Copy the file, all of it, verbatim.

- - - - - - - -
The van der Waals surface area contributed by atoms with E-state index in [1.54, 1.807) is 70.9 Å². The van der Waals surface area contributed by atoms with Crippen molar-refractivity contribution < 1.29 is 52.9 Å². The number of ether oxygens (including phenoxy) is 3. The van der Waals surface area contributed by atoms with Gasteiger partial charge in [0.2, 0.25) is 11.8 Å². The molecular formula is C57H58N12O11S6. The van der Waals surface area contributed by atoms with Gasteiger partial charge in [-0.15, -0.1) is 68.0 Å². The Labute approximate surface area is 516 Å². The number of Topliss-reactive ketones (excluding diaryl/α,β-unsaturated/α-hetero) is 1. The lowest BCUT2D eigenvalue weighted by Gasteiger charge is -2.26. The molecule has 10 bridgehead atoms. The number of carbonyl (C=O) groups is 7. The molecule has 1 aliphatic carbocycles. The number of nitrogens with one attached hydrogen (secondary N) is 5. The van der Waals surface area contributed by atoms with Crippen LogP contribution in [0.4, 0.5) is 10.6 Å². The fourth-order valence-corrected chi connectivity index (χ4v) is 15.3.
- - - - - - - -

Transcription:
The van der Waals surface area contributed by atoms with E-state index in [1.54, 1.807) is 70.9 Å². The van der Waals surface area contributed by atoms with Crippen molar-refractivity contribution < 1.29 is 52.9 Å². The number of ether oxygens (including phenoxy) is 3. The van der Waals surface area contributed by atoms with Gasteiger partial charge in [0.2, 0.25) is 11.8 Å². The molecular formula is C57H58N12O11S6. The van der Waals surface area contributed by atoms with Gasteiger partial charge in [-0.15, -0.1) is 68.0 Å². The Labute approximate surface area is 516 Å². The number of Topliss-reactive ketones (excluding diaryl/α,β-unsaturated/α-hetero) is 1. The lowest BCUT2D eigenvalue weighted by Gasteiger charge is -2.26. The molecule has 10 bridgehead atoms. The number of carbonyl (C=O) groups is 7. The molecule has 1 aliphatic carbocycles. The number of nitrogens with one attached hydrogen (secondary N) is 5. The van der Waals surface area contributed by atoms with Crippen LogP contribution in [0.4, 0.5) is 10.6 Å². The fourth-order valence-corrected chi connectivity index (χ4v) is 15.3.